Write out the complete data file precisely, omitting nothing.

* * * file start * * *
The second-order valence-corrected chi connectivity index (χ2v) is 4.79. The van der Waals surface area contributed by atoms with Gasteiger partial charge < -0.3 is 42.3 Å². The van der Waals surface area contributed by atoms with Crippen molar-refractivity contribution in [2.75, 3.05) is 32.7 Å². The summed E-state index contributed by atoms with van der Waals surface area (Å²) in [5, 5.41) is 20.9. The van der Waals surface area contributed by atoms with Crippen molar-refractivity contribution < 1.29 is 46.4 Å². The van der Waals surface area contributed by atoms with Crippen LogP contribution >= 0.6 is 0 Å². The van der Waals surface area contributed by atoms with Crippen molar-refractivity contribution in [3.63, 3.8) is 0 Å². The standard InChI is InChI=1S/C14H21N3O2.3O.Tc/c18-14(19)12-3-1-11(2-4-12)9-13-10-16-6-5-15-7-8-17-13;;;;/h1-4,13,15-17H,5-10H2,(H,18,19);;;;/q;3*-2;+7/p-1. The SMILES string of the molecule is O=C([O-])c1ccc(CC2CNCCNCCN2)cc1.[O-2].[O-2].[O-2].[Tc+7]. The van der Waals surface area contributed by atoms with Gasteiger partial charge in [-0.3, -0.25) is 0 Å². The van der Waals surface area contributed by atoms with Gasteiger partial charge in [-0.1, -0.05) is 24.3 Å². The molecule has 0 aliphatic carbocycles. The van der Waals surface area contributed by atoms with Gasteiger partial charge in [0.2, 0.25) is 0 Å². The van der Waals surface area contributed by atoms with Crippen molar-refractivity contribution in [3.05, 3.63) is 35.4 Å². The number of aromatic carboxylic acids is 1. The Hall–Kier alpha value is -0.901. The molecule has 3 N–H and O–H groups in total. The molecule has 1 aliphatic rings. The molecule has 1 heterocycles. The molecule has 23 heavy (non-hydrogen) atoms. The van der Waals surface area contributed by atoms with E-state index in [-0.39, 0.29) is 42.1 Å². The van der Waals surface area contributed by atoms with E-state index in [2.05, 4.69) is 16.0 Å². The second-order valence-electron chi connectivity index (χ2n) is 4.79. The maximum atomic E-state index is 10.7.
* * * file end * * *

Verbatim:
The second-order valence-corrected chi connectivity index (χ2v) is 4.79. The van der Waals surface area contributed by atoms with Gasteiger partial charge < -0.3 is 42.3 Å². The van der Waals surface area contributed by atoms with Crippen molar-refractivity contribution in [2.75, 3.05) is 32.7 Å². The summed E-state index contributed by atoms with van der Waals surface area (Å²) in [5, 5.41) is 20.9. The van der Waals surface area contributed by atoms with Crippen molar-refractivity contribution < 1.29 is 46.4 Å². The van der Waals surface area contributed by atoms with Crippen LogP contribution >= 0.6 is 0 Å². The van der Waals surface area contributed by atoms with Crippen molar-refractivity contribution in [3.63, 3.8) is 0 Å². The standard InChI is InChI=1S/C14H21N3O2.3O.Tc/c18-14(19)12-3-1-11(2-4-12)9-13-10-16-6-5-15-7-8-17-13;;;;/h1-4,13,15-17H,5-10H2,(H,18,19);;;;/q;3*-2;+7/p-1. The SMILES string of the molecule is O=C([O-])c1ccc(CC2CNCCNCCN2)cc1.[O-2].[O-2].[O-2].[Tc+7]. The van der Waals surface area contributed by atoms with Gasteiger partial charge in [-0.3, -0.25) is 0 Å². The van der Waals surface area contributed by atoms with Gasteiger partial charge in [-0.1, -0.05) is 24.3 Å². The molecule has 0 aliphatic carbocycles. The van der Waals surface area contributed by atoms with Gasteiger partial charge in [0.2, 0.25) is 0 Å². The van der Waals surface area contributed by atoms with Crippen molar-refractivity contribution in [3.05, 3.63) is 35.4 Å². The number of aromatic carboxylic acids is 1. The Hall–Kier alpha value is -0.901. The molecule has 3 N–H and O–H groups in total. The molecule has 1 aliphatic rings. The molecule has 1 heterocycles. The molecule has 23 heavy (non-hydrogen) atoms. The van der Waals surface area contributed by atoms with E-state index in [-0.39, 0.29) is 42.1 Å². The van der Waals surface area contributed by atoms with E-state index in [2.05, 4.69) is 16.0 Å². The second-order valence-electron chi connectivity index (χ2n) is 4.79. The maximum atomic E-state index is 10.7.